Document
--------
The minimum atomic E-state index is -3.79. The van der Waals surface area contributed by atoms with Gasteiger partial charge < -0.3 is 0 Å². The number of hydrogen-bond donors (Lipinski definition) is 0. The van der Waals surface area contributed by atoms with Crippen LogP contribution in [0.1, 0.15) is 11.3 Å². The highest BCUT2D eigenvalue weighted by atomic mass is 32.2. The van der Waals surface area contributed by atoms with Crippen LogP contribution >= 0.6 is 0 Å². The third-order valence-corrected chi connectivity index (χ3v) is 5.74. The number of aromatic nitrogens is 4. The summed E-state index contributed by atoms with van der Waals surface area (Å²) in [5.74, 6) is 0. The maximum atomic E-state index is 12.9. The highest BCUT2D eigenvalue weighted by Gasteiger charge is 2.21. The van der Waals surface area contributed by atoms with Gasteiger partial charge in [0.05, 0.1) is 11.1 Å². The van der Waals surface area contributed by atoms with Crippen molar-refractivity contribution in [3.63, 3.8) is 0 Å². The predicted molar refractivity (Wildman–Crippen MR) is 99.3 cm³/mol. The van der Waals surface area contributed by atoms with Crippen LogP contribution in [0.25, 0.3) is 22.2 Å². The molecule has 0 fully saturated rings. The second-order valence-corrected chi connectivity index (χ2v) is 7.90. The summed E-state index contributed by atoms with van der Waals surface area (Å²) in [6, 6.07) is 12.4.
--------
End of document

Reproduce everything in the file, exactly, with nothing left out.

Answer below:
The minimum atomic E-state index is -3.79. The van der Waals surface area contributed by atoms with Gasteiger partial charge < -0.3 is 0 Å². The number of hydrogen-bond donors (Lipinski definition) is 0. The van der Waals surface area contributed by atoms with Crippen LogP contribution in [0.1, 0.15) is 11.3 Å². The highest BCUT2D eigenvalue weighted by atomic mass is 32.2. The van der Waals surface area contributed by atoms with Crippen LogP contribution >= 0.6 is 0 Å². The third-order valence-corrected chi connectivity index (χ3v) is 5.74. The number of aromatic nitrogens is 4. The summed E-state index contributed by atoms with van der Waals surface area (Å²) in [5.74, 6) is 0. The maximum atomic E-state index is 12.9. The highest BCUT2D eigenvalue weighted by Gasteiger charge is 2.21. The van der Waals surface area contributed by atoms with Gasteiger partial charge in [0.05, 0.1) is 11.1 Å². The van der Waals surface area contributed by atoms with Crippen molar-refractivity contribution in [3.63, 3.8) is 0 Å². The predicted molar refractivity (Wildman–Crippen MR) is 99.3 cm³/mol. The van der Waals surface area contributed by atoms with Crippen LogP contribution in [0.25, 0.3) is 22.2 Å². The molecule has 0 fully saturated rings. The second-order valence-corrected chi connectivity index (χ2v) is 7.90. The summed E-state index contributed by atoms with van der Waals surface area (Å²) in [6, 6.07) is 12.4.